Open Hearts

An Ash Wednesday Meditation from Southminster Presbyterian Church in Boise, Idaho.

Joel 2:1-2, 12-17

Matthew 6:1-6, 16-21

I’m struck by the contrast in these two texts.

Joel commands them to blow the trumpet and gather the people to weep and fast. Publicly. Loudly.

Jesus, in Matthew’s gospel warns people against blowing trumpets and practicing piety in public.

Which is it? To blow or not blow the trumpets?

In Joel, there is a disaster upon the land. Fires, droughts, locusts, and failed crops are highlighted in chapter 1. All of creation is in upheaval and at risk. All of the inhabitants are to pay attention. All of them. For the Day of the Lord is coming.

In much of Hebrew literature, the Day of the Lord was expected to be a good thing. When God would come and vindicate Israel, putting the other nations in their place and showing them what happens to people who oppose God’s chosen people.

So Joel’s congregation would have been startled by Joel’s description of the Day of the Lord. A day of darkness and gloom, a day of clouds and thick darkness. This is not how they envisioned the coming of the Lord. This Day of the Lord is not, uniformly, good news.

But there is still hope.

Yet, even now, says the Lord, return to me with all your heart.

With all of their hearts, they are called to return to the Lord. This is not a casual decision, or half-hearted. And they are to return to the Lord not just by rending their clothing, or other external signs. They are called to rend, to tear open their very hearts.

To rip open the scars that have closed over old wounds, keeping us from the healing we need to experience.

We are to cast open the windows, let in the light, and air out the dusty chambers of our hearts where our prejudices live shadowed in darkness and away from reflection.

We are to tear away the protective enclosures we’ve built around our hearts to keep away the pains of the world.

We are supposed to see what is broken in the world and in our lives and weep over it.

We are supposed to feel things deeply in our hearts, but too often we choose to live shallowly, allowing the pain of the world to just scratch the surface. We try to “let it go”, but we can’t. We need to “let it in”. (Thanks Julia, for that insight.)

Joel says to blow the trumpet to wake the people up. To remind them that they are to be upset by the injustices they see, the calamities in the world, and are to really feel it, so that we can change it.

Joel needed the people to come together—to corporately own that their behavior, as a people, has brought about plague and disaster and is not what the world needs. He calls them to come together to return to the Lord, as a people.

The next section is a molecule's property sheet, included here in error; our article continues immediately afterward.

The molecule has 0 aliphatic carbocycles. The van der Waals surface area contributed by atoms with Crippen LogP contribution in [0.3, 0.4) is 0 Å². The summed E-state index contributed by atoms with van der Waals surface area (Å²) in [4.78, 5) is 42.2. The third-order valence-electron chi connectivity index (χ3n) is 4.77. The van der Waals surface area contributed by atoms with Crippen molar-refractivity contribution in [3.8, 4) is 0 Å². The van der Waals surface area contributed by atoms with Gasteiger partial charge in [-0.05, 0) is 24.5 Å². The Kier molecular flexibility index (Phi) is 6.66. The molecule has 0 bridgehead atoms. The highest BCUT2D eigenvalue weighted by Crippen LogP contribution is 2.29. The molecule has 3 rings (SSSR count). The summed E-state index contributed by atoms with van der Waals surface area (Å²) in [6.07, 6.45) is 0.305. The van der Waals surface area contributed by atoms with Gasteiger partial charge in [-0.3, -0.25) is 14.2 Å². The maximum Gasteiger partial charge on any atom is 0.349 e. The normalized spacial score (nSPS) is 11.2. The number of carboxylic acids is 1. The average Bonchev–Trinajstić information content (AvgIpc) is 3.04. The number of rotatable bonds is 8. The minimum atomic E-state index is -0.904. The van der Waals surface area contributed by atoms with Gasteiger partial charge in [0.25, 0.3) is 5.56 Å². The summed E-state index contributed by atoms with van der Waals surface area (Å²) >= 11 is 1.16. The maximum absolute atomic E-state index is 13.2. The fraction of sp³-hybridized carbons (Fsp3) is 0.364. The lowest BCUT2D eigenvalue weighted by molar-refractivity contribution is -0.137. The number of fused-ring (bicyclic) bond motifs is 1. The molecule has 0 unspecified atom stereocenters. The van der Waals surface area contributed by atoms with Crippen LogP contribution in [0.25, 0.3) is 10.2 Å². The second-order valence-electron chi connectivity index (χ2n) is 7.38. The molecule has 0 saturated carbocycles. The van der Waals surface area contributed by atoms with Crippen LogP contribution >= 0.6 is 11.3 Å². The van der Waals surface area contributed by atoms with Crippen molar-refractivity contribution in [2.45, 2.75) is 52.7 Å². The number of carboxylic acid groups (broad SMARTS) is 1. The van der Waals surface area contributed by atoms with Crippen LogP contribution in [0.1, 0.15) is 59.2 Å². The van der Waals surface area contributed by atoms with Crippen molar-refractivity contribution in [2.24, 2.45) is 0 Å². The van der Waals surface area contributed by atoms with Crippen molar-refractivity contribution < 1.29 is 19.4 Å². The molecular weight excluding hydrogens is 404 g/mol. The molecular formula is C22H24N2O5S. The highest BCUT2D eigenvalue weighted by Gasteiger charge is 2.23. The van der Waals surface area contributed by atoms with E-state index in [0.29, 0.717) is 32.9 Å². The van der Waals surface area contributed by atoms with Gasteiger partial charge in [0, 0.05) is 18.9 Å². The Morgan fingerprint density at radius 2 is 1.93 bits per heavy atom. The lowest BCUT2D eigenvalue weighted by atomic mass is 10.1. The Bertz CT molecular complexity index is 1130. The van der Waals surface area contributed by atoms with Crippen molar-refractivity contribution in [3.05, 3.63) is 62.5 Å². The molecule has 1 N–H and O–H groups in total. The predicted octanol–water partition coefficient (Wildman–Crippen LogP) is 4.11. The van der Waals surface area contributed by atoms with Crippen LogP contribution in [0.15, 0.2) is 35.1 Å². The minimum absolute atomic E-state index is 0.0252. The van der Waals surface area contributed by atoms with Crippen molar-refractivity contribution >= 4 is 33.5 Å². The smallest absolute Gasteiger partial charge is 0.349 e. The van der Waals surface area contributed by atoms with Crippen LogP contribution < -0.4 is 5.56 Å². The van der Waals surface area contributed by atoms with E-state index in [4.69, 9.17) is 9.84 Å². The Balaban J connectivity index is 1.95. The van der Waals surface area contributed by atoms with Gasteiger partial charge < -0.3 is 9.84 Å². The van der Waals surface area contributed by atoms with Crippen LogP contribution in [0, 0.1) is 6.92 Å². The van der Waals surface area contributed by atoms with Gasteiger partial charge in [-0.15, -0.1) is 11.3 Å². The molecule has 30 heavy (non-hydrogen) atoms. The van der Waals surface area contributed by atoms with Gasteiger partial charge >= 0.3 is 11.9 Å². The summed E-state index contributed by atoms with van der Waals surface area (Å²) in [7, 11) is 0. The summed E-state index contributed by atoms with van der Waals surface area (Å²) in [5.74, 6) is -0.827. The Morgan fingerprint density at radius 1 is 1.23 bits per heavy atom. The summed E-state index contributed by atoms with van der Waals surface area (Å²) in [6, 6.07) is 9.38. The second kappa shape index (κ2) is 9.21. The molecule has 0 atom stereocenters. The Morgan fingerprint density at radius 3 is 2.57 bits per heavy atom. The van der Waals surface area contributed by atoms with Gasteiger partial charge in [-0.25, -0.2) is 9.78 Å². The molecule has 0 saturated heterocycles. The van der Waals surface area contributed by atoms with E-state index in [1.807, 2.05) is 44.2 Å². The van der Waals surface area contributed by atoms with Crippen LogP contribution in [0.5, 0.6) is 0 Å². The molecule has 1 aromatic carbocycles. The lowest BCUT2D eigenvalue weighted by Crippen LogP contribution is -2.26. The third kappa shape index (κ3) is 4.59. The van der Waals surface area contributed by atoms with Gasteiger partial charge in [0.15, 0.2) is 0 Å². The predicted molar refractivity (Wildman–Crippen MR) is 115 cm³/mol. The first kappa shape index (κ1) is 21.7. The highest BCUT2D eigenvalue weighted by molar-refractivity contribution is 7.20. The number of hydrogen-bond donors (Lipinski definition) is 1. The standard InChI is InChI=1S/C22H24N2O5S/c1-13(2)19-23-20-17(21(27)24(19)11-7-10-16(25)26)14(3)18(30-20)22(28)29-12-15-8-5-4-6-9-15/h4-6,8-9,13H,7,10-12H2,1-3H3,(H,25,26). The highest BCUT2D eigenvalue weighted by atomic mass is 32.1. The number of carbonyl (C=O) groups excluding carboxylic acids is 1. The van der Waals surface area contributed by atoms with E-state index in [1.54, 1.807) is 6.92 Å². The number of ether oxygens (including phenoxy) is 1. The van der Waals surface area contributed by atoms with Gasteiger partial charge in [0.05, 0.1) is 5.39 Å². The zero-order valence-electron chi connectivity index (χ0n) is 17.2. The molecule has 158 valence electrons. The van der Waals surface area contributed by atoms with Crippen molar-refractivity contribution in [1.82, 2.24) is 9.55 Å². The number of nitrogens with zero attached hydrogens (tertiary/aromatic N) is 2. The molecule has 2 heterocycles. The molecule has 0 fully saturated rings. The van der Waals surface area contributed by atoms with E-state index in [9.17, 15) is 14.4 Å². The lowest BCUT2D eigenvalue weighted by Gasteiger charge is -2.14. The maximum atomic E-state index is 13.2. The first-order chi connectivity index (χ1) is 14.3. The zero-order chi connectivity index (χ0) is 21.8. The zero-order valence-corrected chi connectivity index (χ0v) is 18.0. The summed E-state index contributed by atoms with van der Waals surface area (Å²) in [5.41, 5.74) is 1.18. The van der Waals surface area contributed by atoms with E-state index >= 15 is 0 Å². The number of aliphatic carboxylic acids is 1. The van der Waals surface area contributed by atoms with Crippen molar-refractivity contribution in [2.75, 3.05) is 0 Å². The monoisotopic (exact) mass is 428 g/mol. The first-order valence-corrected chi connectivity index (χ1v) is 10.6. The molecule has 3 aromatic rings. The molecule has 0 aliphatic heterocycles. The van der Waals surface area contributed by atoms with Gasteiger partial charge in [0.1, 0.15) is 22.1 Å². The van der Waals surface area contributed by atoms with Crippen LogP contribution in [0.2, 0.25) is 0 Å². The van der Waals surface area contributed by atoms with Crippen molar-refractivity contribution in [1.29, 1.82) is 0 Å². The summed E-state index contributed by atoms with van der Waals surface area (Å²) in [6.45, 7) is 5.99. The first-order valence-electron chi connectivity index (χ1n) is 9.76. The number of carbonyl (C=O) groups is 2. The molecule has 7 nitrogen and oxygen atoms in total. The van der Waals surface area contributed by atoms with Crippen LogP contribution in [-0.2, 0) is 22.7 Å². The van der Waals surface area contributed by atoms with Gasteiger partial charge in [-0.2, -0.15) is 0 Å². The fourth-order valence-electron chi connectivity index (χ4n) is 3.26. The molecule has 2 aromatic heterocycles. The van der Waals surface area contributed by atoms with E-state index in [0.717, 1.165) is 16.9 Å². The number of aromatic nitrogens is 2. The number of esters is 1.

I’m grateful for that reminder in Joel of our connectedness, one to another. We come together in praise and worship. We come together in confession and brokenness. We acknowledge how all of our lives take place in the context of our lives as followers of God and members of the Body of Christ.


Jesus would not be opposed to Joel’s call to sound the trumpets. He only warns us not to sound the trumpets in the service of our own image.

“So whenever you give alms, do not sound a trumpet before you, as the hypocrites do in the synagogues and in the streets, so that they may be praised by others.”

Seeking praise for our faith practices is another way of living shallow lives—hoping that what we show on the surface will be enough and will keep people from asking the deeper questions.

How are you?

No, how are you?

I’m struck by how difficult it is to live deeply, and to be connected. It involves being vulnerable and opening yourself to pain. It involves asking for help and acknowledging when all is not as we wish it were—both in our lives and in the world.

Rending our hearts is not for sissies.

Lent is a call to reclaim an intentional way of living together and living deeply.

As Sister Joan Chittester wrote:

“Lent is a call to weep for what we could have been and are not. Lent is the grace to grieve for what we should have done and did not. Lent is the opportunity to change what we ought to change but have not. Lent is not about penance. Lent is about becoming, doing and changing whatever it is that is blocking the fullness of life in us right now.”

As we enter this Lenten journey, we will take on the mark of the cross on our foreheads, wearing the ashes of our repentance and signs of our broken hearts out into the world, not as public displays of our faithfulness, but as public displays of our torn open hearts.

From dust you are, and to dust you shall return, is something we acknowledge both about our individual lives and our corporate life together. We are a part of God’s creation. Created out of the earth, connected to the earth and to each other. We come together to acknowledge our dependence on God the Creator, in whose hands our lives are resting securely. Thanks be to God.

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